Monday, October 01, 2012

Launch Report 2012-15

Location: The 'hood
Weather: mid-60's, wind 0 mph, clear
Total flights: Today - (7) -; YTD - 80
Total motors: Today - -; YTD - 95
Motors by class YTD: 
(Air-25); (H2O-4); MicroHybrid-1; MMX-6; A-6; B-5; C-32; D-7; E-23; F-6; G-9

Since the there wasn't a hint of any wind, I stayed in the neighborhood for a few test flights. The rockets I flew (pictured) included: A 2-L water rocket based on Quest components, my old Hydro-1L, the Guillows Shuttle and a modified Mike Bauer stomp rocket. On the latter, I trimmed down the upper fins to increase its stability. As a note for future reference, the double sided tape assembly method appears to work great on fins but the tape tends to come loose on the nosecone section. 

Here is a run-down on the operation of the Quest water rocket launcher:

  1. The assembly is easy, the stake down is secure and the release mechanism works easily.
  2. Unfortunately, with the direction of the pull string and with the launcher tilted (a feature on the stake), the rockets will naturally angle over your head. They'd be easier to watch and there would be less chance of you getting wet if the release was actuated from the other side. This could be accomplished with stakes on 2 legs.
  3. You either have to unhook the launcher from the stake or plan to spill a little water. No biggie.
  4. The kit includes a second washer, which was required for my 2-L bottle.
  5. The kit is only intended for up to 80 psi  and is intended to leak above that.
  6. The recommended water volumes are 100mL for 1-L and 200mL for 2-L. These sound low for optimal altitude, but I forgot what I read so long ago. This will be easy to research on-line.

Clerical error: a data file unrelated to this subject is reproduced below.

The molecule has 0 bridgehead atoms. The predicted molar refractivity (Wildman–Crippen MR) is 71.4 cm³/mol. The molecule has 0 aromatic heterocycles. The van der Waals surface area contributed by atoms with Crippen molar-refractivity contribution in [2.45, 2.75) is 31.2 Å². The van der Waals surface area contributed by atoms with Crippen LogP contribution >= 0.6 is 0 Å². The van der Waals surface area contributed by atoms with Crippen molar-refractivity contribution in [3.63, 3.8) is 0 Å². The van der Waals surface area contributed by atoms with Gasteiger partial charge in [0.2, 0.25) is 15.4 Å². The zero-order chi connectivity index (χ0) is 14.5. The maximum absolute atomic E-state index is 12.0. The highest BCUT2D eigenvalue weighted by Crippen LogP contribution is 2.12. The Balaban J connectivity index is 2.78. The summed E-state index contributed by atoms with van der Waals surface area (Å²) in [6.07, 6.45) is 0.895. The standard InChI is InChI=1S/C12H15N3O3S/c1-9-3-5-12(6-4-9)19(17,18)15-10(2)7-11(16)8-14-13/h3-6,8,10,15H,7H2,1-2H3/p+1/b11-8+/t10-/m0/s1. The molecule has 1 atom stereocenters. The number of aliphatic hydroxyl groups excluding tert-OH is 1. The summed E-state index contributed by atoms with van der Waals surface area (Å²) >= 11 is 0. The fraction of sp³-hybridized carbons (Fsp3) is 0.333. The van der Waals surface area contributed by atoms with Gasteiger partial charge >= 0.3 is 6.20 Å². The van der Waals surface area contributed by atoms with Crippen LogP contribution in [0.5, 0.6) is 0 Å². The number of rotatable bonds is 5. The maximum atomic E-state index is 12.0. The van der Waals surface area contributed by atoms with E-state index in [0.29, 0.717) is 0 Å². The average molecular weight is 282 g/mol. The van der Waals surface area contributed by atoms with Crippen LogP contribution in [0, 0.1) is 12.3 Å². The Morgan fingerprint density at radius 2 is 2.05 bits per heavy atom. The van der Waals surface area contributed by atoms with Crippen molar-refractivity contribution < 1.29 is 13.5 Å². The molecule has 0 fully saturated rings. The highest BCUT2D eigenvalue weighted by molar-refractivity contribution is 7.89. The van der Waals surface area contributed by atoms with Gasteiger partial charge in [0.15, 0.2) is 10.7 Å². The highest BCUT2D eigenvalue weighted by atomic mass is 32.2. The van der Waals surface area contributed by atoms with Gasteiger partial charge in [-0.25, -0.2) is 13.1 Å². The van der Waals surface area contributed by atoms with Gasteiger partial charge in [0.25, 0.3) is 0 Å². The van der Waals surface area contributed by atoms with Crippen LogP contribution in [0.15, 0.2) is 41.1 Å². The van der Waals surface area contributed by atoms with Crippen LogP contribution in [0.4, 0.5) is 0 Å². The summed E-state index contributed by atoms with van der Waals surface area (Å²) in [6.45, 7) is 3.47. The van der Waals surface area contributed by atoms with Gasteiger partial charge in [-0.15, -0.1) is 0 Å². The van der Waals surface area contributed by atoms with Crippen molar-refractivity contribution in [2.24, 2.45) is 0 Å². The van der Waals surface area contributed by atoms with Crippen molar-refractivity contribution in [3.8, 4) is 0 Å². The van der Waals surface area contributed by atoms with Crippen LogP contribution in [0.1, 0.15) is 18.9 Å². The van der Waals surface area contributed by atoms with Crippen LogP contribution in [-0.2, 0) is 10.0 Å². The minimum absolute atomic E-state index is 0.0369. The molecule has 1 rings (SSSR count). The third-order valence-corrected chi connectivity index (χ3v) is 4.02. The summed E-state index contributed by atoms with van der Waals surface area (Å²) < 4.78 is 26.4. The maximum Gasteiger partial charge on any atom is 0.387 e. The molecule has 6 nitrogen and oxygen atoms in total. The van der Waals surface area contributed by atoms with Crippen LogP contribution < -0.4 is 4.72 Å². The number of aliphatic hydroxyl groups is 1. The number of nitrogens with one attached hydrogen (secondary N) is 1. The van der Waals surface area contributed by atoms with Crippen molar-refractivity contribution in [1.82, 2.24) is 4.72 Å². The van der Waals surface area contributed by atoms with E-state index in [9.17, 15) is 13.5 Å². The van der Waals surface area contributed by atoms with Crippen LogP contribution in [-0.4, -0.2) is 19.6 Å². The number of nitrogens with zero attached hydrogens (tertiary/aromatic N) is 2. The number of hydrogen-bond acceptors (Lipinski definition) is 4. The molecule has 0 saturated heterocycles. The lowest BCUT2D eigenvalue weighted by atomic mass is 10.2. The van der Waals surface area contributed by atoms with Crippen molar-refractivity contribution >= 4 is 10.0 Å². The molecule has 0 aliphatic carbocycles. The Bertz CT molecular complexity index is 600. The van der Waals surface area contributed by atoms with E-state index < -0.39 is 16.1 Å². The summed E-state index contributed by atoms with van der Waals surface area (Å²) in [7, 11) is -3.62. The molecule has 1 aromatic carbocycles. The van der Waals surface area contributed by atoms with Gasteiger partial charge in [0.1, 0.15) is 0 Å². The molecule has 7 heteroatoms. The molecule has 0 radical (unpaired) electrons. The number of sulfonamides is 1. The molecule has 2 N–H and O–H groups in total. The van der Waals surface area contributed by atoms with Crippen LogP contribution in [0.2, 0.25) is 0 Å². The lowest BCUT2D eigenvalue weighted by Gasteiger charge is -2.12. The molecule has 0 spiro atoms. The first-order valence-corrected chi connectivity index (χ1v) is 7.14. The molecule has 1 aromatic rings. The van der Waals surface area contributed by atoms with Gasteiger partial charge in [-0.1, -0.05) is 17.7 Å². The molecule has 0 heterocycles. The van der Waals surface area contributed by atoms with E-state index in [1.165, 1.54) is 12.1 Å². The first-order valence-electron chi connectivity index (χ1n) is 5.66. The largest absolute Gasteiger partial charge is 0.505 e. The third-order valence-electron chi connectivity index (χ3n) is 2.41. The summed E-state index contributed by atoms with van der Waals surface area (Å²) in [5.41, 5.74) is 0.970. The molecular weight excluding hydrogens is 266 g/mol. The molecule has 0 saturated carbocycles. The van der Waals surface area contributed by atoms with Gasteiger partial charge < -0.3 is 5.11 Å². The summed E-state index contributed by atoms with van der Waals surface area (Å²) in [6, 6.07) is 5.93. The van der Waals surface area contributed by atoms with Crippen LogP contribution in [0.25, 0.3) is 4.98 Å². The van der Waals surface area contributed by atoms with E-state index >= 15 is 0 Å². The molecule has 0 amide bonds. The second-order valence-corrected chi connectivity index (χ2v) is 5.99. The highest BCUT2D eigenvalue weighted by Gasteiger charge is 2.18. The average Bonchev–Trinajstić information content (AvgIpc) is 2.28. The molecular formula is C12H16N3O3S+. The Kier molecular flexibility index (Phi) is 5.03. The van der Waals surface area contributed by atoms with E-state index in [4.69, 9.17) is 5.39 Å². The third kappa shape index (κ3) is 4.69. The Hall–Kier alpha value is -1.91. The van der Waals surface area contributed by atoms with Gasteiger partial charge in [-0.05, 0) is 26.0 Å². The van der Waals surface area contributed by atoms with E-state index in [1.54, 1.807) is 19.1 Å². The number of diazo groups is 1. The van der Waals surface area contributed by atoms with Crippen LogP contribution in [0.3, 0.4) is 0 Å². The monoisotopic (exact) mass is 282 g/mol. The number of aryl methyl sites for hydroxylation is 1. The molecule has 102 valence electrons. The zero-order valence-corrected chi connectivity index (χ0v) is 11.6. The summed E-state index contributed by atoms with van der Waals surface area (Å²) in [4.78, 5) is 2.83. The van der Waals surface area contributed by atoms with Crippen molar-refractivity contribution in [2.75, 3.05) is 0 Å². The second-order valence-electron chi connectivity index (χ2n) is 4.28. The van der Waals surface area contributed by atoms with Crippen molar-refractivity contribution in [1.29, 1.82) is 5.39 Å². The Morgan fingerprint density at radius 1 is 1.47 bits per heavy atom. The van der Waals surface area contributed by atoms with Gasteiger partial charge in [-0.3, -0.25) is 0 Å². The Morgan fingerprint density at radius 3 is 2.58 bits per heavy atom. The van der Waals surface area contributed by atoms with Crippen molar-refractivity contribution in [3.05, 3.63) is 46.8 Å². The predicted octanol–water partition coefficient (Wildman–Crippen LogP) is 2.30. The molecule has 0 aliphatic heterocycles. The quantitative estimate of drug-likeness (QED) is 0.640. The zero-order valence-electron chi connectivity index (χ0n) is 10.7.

7. At 60psi and with 200 and 400mL, the 2-L rocket is unstable. I'll have to look for a longer, skinnier one and try again.
The results follow:
  1. Quest water - I only had one washer in the screw-on nozzle and it leaked like a sieve. I pulled the release at an unknown pressure with an unknown amount of water and it anemically lobbed off the pad.
  2. Quest water - The 2nd washer was installed. I used 200 mL and launched at 40 psi. Unstable.
  3. Quest water - 400 mL and 60 psi. Unstable. At least the water rockets pressurize quickly.
  4. Hydro-1L - 400 mL and 60 psi. Stable but not that impressive. I need to see if I can find some notes on the previous flights.
  5. Guillows Shuttle - I flew it at 30 psi and pointed it at a low angle. It looped over and landed nearby. I don't know how to add more nose weight without killing its glide unless I modify the wings. This was pretty much expected but I had hoped the laws of physics would have been on a lunch break.
  6. Guillows Shuttle - 40 psi and a steep angle. Same results.
  7. Paper stomp - 40 psi. With the trimmed fins, it had just a hint of a barrel roll. High flight with a nice lawn dart in the rain-soaked ground. No nose cone damage but the 2-sided tape on the nose cone's shoulder released. It stuck back but undoubtedly is getting less secure with each flight. 
Update for future reference: I found some information about the Hydro-1L thanks to the Wayback Machine.  I used a simple, low-tech, automatic mechanism to release the water rocket (via James Yawn). Here, a tire valve was inserted through a hole in the bottle cap. When the pressure builds sufficiently, it is pressed through and the rocket launches.  Because I had to set the electric pump going and back off, I never saw the launch pressure. I should have set the pump at an angle and used a set of binoculars...but I didn't. Here are two examples.

Nozzle opening/water volume/results (alt. is a WAG)
13/32" / 500ml / ~45' alt., launch at ~45 sec
13/32" / 300ml / ~85' alt., launch at ~45 sec